Marine Weather Net

Cape May NJ to Cape Henlopen DE out 20 nm Marine Forecast




10 - 15


15 - 20


15 - 20

The Marine Weather Forecast In Detail:
ANZ454 Forecast Issued: 102 PM EDT Fri Sep 29 2023

This Afternoon...Ne Winds Around 10 Kt. Seas 4 To 5 Ft. E Swell 4 To 5 Ft At 7 Seconds. A Slight Chance Of Tstms Early. A Chance Of Showers. Patchy Fog. Vsby 1 To 3 Nm.
Tonight...N Winds 10 To 15 Kt. Seas 4 To 6 Ft. E Swell 4 To 6 Ft At 7 Seconds. Patchy Fog. Vsby 1 To 3 Nm.
Sat...N Winds 15 To 20 Kt With Gusts Up To 30 Kt. Seas 5 To 7 Ft. E Swell 4 To 6 Ft At 7 Seconds. Patchy Fog In The Morning With Vsby 1 To 3 Nm.
Sat Night...N Winds 15 To 20 Kt, Diminishing To 10 To 15 Kt After Midnight. Seas 5 To 7 Ft. E Swell 5 To 7 Ft At 8 Seconds.
Sun...N Winds 15 To 20 Kt, Diminishing To 10 To 15 Kt In The Afternoon. Seas 5 To 6 Ft. Ne Swell 4 To 6 Ft At 8 Seconds.
Sun Night...Ne Winds 5 To 10 Kt, Becoming N 10 To 15 Kt After Midnight. Seas 4 To 6 Ft. E Swell 4 To 6 Ft At 9 Seconds.
Mon...Ne Winds 10 To 15 Kt. Seas 4 To 5 Ft.
Tue...Ne Winds Around 10 Kt, Becoming E. Seas 4 To 5 Ft. Winds And Seas Higher In And Near Tstms.
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Area Forecast Discussion
National Weather Service Mount Holly NJ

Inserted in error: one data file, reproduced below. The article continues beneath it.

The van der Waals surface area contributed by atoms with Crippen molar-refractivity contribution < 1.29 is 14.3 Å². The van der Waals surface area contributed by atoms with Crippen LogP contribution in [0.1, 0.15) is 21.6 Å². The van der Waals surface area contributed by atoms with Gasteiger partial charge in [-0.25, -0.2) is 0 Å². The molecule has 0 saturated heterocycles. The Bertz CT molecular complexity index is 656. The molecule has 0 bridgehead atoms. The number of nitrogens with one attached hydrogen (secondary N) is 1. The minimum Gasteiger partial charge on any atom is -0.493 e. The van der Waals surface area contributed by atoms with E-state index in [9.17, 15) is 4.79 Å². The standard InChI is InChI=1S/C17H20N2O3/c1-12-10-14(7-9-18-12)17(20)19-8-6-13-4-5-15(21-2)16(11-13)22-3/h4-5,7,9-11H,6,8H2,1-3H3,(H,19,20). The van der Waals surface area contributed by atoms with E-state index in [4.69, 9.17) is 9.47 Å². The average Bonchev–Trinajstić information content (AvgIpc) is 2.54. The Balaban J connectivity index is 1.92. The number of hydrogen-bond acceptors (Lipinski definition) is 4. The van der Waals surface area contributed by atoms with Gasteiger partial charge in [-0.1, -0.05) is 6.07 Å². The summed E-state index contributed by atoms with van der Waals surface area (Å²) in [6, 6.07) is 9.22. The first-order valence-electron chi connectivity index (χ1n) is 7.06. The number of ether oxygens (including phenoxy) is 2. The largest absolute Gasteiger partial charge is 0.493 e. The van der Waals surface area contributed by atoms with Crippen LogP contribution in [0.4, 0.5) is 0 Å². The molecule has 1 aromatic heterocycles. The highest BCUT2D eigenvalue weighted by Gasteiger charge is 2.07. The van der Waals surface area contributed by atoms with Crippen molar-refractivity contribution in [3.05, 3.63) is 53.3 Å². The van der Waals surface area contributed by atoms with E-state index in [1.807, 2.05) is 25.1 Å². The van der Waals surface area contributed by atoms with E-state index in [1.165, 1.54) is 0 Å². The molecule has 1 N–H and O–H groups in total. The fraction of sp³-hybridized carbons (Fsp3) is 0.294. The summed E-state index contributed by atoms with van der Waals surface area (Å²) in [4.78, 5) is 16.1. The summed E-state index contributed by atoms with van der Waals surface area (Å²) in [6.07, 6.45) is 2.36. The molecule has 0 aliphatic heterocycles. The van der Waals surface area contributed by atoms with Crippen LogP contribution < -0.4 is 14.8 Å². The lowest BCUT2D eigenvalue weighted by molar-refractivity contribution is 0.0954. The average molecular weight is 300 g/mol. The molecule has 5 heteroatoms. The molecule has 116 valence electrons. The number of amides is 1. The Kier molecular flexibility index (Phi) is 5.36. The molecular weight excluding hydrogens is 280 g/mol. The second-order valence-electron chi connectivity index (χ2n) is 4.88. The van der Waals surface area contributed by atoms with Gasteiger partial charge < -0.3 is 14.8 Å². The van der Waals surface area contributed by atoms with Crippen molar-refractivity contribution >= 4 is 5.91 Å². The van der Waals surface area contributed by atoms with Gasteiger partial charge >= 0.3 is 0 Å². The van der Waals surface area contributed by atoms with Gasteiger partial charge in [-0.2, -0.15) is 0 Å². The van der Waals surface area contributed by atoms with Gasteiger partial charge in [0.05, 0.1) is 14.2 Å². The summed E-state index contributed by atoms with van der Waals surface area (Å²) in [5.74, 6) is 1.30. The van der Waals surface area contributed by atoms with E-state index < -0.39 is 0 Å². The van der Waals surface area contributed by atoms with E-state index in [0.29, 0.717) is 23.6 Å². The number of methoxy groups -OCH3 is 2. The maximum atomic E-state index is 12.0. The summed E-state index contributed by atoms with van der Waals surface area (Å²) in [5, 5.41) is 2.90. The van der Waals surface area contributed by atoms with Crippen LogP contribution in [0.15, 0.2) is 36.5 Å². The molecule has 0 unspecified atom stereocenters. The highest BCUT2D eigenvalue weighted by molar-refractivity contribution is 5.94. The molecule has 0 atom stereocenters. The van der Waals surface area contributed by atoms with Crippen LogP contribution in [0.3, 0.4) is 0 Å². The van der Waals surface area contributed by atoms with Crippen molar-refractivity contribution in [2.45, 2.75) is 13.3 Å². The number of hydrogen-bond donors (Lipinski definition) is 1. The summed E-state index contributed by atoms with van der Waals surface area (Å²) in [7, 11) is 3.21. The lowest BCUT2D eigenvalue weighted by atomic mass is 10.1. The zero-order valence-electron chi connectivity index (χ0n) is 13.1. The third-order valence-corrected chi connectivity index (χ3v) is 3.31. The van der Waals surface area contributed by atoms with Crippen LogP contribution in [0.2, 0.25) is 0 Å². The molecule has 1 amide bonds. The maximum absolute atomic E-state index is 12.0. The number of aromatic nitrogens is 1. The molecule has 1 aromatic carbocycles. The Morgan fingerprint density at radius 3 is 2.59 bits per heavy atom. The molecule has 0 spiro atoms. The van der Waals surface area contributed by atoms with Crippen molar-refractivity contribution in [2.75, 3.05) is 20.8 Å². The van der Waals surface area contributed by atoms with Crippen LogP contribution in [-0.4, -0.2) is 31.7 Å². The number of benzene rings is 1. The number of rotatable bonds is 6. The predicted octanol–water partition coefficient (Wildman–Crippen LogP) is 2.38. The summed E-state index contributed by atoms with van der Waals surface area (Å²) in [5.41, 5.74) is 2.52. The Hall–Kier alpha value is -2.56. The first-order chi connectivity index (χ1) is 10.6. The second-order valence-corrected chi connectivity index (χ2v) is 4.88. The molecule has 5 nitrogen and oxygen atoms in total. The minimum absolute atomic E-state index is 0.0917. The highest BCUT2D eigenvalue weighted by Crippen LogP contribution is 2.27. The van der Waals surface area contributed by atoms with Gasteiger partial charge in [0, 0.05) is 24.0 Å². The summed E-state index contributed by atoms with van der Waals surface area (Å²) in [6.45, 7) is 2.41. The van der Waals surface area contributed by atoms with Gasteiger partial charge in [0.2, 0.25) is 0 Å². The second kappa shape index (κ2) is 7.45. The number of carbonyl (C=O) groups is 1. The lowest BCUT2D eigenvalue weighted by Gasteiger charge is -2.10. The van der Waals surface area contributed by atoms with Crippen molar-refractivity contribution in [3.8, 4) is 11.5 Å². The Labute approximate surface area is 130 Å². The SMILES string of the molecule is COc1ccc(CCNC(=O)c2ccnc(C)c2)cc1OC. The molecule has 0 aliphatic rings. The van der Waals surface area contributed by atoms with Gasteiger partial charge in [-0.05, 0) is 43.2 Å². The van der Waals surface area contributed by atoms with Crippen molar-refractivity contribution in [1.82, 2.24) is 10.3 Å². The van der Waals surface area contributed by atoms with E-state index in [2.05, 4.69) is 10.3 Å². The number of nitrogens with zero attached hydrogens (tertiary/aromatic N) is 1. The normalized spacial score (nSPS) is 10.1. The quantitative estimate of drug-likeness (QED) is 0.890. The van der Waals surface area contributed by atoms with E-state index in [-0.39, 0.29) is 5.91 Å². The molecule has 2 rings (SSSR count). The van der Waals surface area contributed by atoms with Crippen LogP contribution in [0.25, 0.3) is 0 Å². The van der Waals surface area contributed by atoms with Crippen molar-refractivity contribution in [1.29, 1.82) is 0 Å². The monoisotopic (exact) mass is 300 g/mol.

1020am EDT Fri September 29 2023

Low pressure developing off the North Carolina coast will move northeastward today, bringing more rain. This system will move east of the area slowly on Saturday with high pressure regaining full control Sunday into the middle of next week.

Near Term - Through Tonight
1010 AM...Low pressure, which merged with part of the left over remnants of Ophelia yesterday, is currently centered southeast of Cape Hatteras and will move northeastward slowly today and tonight. Inverted trough/coastal front extends northward just off the Atlantic Coast across the Delaware and NJ shores. Strong upper- trough/closed low will move slowly toward us through the day into tonight, helping to squeeze out plenty of moisture with a focus being on the inverted trough/coastal front. Suffice it to say, the northeastern/eastern parts of the CWA (County Warning Area) can expect plenty of rain through tonight, with lesser amounts further west. 0Z HREF had high end amounts across our NJ zones in the 5-inch range by around sunset or so, with a bit more possible thereafter, though looks like the bulk will be down by then. Guidance depicts a sharp gradient on the west side, so our western/southwestern zones from around Philly and points W/SW may not see much more rain today. The Flood Watch remains unchanged...significant flooding is possible wherever those 5+ inch totals occur with the best chance of this occuring being for areas over eastern Ocean, Monmouth, and Middlesex Counties. Otherwise, easterly flow will keep it cloudy and cool today, with temps in the upper 50s to lower 60s for most...though, southern Delaware and the NJ shore might actually break into the warm sector, and they could nudge towards 70. Temps don't drop much tonight though the rain will diminish, with 50s common and near 60 along the coast.

Short Term - Saturday Through Sunday Night